The 14 members of Maori singing and dancing group Rangimarie walked about 100 feet from their arrival gate Wednesday at Juneau Airport, before they had their first experience with Alaska Natives.
About 15 dancers from Southeast and beyond were waiting to greet them, just inside the airport welcoming lobby. For group member and co-founder Pania Papa, it was a chance to see the similarities between her culture and clans in Southeast.
"Maori are well-known for songs with actions, and a lot of our actions are very similar to some of the dances that we saw on our arrival here," Papa said. "The shaking of the hand shows our vibrant life force. And our eyes go big, and it shows that we are in a state of readiness for whatever lies ahead of us."
"I'm sure that we share a lot of similarities in terms of our relationship with Mother Nature, our spiritual connection to the land and to the sea and our relationship to each other," she said. "We hope to find out what those similarities are and what differences there might be and learn from that."
Rangimarie, Maori for "peace and harmony," is the special guest for Celebration 2004.
At Celebration, the group will be featured at 1 p.m. today at ANB Hall, and 7:30 p.m. Saturday, June 5, at Centennial Hall.
The group will also perform 7:30 p.m. tonight at Juneau-Douglas High School auditorium in a show co-sponsored by the Juneau Arts and Humanities Council. Tickets are available at Hearthside and Rainy Day Books and the JAHC office at 206 North Franklin Street. Call 586-2787 for more information.
Rangimarie will also march third in Saturday's 8 a.m. parade, right behind the Sitka Kaagwaantaan.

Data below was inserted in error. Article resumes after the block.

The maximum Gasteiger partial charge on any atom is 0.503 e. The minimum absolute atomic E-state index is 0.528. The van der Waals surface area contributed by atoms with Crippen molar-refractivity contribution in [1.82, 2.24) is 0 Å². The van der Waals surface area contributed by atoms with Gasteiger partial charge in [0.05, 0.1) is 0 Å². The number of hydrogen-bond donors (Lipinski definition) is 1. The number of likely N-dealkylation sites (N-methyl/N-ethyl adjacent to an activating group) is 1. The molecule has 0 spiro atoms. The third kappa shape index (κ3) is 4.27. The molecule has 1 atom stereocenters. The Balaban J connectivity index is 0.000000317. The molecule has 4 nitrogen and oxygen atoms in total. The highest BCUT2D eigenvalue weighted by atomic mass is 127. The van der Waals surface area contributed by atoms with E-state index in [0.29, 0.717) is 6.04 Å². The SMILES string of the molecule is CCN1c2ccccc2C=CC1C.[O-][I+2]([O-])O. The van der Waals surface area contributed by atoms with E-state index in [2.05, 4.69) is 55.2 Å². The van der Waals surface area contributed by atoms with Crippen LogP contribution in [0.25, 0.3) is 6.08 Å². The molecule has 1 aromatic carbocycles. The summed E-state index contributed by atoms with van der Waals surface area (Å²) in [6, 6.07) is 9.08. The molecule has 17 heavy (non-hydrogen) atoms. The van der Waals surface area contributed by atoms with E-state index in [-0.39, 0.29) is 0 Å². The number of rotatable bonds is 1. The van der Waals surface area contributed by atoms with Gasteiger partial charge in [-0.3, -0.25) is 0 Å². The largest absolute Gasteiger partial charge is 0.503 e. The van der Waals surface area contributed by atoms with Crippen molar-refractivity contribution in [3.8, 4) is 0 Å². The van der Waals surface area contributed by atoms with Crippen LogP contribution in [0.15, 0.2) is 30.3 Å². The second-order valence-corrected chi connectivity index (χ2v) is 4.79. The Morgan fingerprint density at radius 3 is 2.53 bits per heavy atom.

"We share a very similar history, in terms of them being a very proud self-sustaining group of people," said Rosita Worl, president of Sealaska Heritage Institute. "They went through the same kind of history of colonialism, suppression of their culture and demoralization of their culture and their people."
"They have been the model for the restoration of Native language and culture. And they can teach us a lot of things about being strong people, warriors, but at the same time maintaining spirituality and peace and harmony. In our culture, balance is really important. Our whole culture is built on the idea of balance. We have to have social and spiritual balance, and the Maori are showing to us that it's possible to do that in a modern world."
Tom Okleasik, the treasurer of the Nome Arts Council, arranged the group's 24-day exchange in Alaska. They leave Juneau for Anchorage on June 8, head to Kenai on June 11, and arrive in Nome on June 14. Once in Nome, Rangimarie will travel to Cape Wooley, Teller, Nuuk and Solomon. They depart Alaska on June 20, spending a night in Los Angeles before continuing to Auckland.
"I think they will have a different impact in different places, but I think everyone is hoping for some of the same inspiration through cultural and language revitalization," Okleasik said. "We're looking to them for some of the strength that they exhibit in their culture. And we're wondering not necessarily how we can duplicate that, but how we can also find our own strength as Native people."